France's finance minister entered the race on Wednesday to head the IMF and succeed the fallen Dominique Strauss-Kahn, despite anger in big emerging economies over Europe's "obsolete" lock on the job.
Christine Lagarde announced her candidacy on the eve of a G8 summit of industrialised countries in Deauville, France, after securing the unanimous backing of the 27 nation European Union and, diplomats said, support from the United States and China.
"It is an immense challenge which I approach with humility and in the hope of achieving the broadest possible consensus," Lagarde told a Paris news conference, saying she planned travel widely in the coming weeks to consult other member states.
The 55 year old centre right politician, a former corporate lawyer, who speaks fluent English, has won plaudits for her deft chairing of the G20 finance ministers and communications skills.
But unlike Strauss-Kahn, who resigned last week after being charged with the attempted rape of a hotel maid in New York, she is not an economist and may struggle to match his thought leadership over the management of the world economy.
Brazil, Russia, India, China and South Africa sharply criticized EU officials in a joint statement for suggesting the next International Monetary Fund head should be a European, a convention that dates back to the founding of the global lender at the end of the Second World War.
However, the countries known as the Brics failed to unite behind a common alternative candidate, leaving the way clear for Lagarde unless she slips on a French legal case.
Diplomats said their complaint was mostly aimed at securing a commitment from developed countries that nationality will no longer be a covert criterion for selecting future IMF chiefs.
In a nod to the emerging nations' concerns, Lagarde said she would work for "greater representativity and greater flexibility" at the IMF if she were elected.
In the first joint statement issued by their directors at the Fund, the Brics said the choice of who heads the IMF should be based on competence, not nationality. They called for "abandoning the obsolete unwritten convention that requires that the head of the IMF be necessarily from Europe."
Hours before the statement was issued in Washington, France's government said China would back Lagarde. The Chinese Foreign Ministry declined comment.
Some emerging market government officials say privately that although they are fed up with advanced economies controlling the selection process, they are not in a position to put forward a challenger who could stand up to Lagarde.
Mexico has nominated its central bank chief for the job and he said some countries had welcomed his decision to run.
South Africa and Kazakhstan may put forward their own candidates.
Under a long-standing agreement between the United States and Europe, the top job at the IMF goes to a European while an American leads its sister organisation, the World Bank.
The United States also fills the number two position at the IMF.
European diplomats said Washington had asked the French government about a pending legal case in which a prosecutor has recommended that Lagarde be placed under investigation for allegedly abusing her authority.
The Court of Justice of the Republic, a special court created to try ministers for alleged offences committed while in office, will rule on June 10 whether to investigate her over a disputed arbitration settlement with businessman Bernard Tapie, a convicted ex-minister who backed President Nicolas Sarkozy.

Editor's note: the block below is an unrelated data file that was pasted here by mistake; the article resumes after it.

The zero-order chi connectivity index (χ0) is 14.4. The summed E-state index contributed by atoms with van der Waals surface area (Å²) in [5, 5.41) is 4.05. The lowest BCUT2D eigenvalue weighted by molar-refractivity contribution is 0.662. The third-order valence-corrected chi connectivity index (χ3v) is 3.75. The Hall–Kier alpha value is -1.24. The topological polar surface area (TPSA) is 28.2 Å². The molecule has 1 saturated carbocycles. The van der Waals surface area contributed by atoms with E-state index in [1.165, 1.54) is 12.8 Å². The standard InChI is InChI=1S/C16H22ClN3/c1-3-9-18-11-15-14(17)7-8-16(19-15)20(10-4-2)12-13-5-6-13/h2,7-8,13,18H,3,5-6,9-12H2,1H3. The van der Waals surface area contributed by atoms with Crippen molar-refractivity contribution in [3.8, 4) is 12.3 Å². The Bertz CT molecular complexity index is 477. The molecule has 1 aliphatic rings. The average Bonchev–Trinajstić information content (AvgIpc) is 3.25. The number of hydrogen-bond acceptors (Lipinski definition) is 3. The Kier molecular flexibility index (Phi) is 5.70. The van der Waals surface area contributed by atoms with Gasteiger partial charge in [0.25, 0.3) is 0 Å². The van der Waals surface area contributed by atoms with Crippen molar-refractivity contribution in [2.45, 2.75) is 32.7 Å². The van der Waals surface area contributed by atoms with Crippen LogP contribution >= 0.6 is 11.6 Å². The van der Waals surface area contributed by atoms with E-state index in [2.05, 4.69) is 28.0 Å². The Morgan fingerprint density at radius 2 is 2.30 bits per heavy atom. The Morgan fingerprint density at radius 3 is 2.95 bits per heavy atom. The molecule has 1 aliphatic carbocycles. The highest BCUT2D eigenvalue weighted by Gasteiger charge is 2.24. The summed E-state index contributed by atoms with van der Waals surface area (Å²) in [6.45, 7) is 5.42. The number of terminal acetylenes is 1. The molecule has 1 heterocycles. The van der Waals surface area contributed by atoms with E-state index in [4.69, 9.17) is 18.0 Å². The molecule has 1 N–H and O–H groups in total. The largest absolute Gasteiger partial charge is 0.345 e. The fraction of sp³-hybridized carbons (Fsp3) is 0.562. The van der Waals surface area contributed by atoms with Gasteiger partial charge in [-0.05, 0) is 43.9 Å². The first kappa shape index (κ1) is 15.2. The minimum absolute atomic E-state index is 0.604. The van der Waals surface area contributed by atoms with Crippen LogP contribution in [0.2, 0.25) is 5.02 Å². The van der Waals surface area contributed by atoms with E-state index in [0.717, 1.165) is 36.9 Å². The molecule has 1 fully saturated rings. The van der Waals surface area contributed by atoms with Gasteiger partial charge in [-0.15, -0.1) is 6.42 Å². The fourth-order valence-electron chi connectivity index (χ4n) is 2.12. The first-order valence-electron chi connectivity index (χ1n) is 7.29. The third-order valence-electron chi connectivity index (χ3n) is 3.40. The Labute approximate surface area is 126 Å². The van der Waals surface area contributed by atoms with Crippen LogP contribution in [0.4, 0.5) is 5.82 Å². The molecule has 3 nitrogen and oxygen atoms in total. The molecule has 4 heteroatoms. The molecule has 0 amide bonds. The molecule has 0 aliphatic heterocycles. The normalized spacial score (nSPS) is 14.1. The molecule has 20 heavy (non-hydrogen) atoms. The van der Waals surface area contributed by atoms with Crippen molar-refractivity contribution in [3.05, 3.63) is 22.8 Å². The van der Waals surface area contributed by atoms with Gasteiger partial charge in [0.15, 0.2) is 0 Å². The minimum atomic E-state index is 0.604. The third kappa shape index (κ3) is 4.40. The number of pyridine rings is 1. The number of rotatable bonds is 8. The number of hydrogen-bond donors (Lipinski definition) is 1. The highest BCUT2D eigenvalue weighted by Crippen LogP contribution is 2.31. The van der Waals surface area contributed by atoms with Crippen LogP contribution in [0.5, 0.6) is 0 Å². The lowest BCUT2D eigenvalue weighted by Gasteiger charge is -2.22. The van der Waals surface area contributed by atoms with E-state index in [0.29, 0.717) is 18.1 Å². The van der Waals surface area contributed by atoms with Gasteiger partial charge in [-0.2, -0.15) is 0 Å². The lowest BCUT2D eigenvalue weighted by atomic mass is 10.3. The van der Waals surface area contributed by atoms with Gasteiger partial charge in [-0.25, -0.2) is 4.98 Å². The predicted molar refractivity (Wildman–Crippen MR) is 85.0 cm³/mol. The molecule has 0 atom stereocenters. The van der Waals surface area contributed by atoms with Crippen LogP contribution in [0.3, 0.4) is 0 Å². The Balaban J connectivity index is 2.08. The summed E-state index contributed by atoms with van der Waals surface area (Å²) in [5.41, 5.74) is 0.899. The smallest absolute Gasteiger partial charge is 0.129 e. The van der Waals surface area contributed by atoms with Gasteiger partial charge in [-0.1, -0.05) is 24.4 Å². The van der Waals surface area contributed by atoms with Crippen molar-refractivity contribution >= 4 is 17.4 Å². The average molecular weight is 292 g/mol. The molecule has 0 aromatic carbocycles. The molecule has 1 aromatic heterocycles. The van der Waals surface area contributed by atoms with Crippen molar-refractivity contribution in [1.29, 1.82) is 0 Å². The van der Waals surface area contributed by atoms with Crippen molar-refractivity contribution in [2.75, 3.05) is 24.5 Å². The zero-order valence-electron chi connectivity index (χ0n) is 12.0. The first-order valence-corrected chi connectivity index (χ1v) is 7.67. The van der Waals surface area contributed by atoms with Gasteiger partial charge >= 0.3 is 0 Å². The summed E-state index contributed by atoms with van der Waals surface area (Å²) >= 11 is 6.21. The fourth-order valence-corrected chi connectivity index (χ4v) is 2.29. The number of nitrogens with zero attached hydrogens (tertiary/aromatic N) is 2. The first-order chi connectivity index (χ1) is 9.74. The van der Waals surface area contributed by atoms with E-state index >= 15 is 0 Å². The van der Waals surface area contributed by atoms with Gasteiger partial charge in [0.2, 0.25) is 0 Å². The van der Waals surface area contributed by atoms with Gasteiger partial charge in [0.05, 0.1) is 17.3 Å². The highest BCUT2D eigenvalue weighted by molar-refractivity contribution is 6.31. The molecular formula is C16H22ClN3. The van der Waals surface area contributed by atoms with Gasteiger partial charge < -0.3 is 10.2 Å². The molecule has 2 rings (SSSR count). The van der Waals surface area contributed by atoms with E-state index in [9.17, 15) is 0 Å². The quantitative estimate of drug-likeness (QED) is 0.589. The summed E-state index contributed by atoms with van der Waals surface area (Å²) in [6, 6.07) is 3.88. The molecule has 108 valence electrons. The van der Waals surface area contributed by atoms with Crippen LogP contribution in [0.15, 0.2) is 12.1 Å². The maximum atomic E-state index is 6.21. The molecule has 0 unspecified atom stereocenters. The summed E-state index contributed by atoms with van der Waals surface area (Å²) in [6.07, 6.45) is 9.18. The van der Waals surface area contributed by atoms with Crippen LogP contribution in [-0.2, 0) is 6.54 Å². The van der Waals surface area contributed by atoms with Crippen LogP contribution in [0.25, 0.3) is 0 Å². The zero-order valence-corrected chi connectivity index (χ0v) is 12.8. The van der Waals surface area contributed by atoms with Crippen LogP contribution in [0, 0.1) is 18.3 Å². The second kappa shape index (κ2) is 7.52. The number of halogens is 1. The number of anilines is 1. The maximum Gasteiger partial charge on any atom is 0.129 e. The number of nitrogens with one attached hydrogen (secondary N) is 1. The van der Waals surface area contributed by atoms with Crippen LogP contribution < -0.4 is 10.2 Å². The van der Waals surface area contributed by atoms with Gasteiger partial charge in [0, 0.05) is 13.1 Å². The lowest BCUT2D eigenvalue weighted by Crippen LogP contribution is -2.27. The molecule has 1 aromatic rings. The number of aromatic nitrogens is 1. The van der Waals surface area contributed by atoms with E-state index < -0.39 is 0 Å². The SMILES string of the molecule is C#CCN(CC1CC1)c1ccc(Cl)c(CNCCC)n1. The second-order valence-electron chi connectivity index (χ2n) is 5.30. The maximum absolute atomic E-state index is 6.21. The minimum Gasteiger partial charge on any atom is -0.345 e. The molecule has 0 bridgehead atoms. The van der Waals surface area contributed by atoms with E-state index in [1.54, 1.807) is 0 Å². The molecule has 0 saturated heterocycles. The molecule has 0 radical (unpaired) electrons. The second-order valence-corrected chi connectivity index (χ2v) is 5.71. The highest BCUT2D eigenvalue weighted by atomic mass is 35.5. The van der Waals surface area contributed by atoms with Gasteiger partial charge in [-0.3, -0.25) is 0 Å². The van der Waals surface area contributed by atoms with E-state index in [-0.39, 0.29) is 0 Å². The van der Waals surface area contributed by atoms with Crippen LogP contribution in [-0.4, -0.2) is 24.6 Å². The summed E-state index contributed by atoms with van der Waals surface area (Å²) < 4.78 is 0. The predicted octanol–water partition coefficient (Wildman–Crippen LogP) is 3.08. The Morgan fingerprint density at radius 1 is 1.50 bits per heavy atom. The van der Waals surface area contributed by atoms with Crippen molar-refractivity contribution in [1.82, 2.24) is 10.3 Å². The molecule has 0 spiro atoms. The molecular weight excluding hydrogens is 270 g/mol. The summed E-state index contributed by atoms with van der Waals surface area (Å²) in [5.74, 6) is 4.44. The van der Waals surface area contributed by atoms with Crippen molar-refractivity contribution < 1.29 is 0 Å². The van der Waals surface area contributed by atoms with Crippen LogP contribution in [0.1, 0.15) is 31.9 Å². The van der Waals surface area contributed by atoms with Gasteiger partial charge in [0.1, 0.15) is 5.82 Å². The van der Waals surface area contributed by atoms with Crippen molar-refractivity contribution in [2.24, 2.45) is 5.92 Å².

French officials have told other governments privately the case will not be a show-stopper, the diplomats said. Following Strauss-Kahn's resignation, Europe has made clear it wants to stay in charge of the multilateral lender at a time when it is helping to bail out Greece, Ireland and Portugal.
US backs European
The EU and the United States, which sources in Washington have said will back a European, have enough joint voting power to decide who leads the IMF.
Securing support from some emerging economies would defuse a potentially bitter row over the decision though.
In April 2009, the Group of 20 leading nations endorsed "an open, transparent and merit-based selection process" for heads of the global institutions.
France, which presides over the G20 this year, has made an effort to work with Beijing on key issues for developing nations like global monetary reform and commodity market speculation.
Last week, the head of China's central bank, Zhou Xiaochuan, said the IMF's leadership should reflect the growing stature of emerging economies.
But he stopped short of saying its new boss should be from an emerging economy.
Wu Qing, a researcher with the Development Research Centre government think tank in Beijing, said it was plausible that China would support Lagarde as there weren't many qualified candidates from China or Asia in general.
The IMF's board will draw up a shortlist of three candidates and has a June 30 deadline for picking a successor. Nominations can be made until June 10.
Mexico's central bank chief, Agustin Carstens, told Reuters the United States welcomed his participation in the race for the IMF job but was neutral on whether to support his candidacy.
"They welcomed that I was participating and they thought it was an important part of the process," Carstens said.
Brazil seemed reluctant to back Carstens, with government sources saying he is seen as a long shot for the job. South African Finance Minister Trevor Manuel may also be a candidate to run the IMF, and Russia has said it would back Kazakhstan's central bank chief, Grigory Marchenko.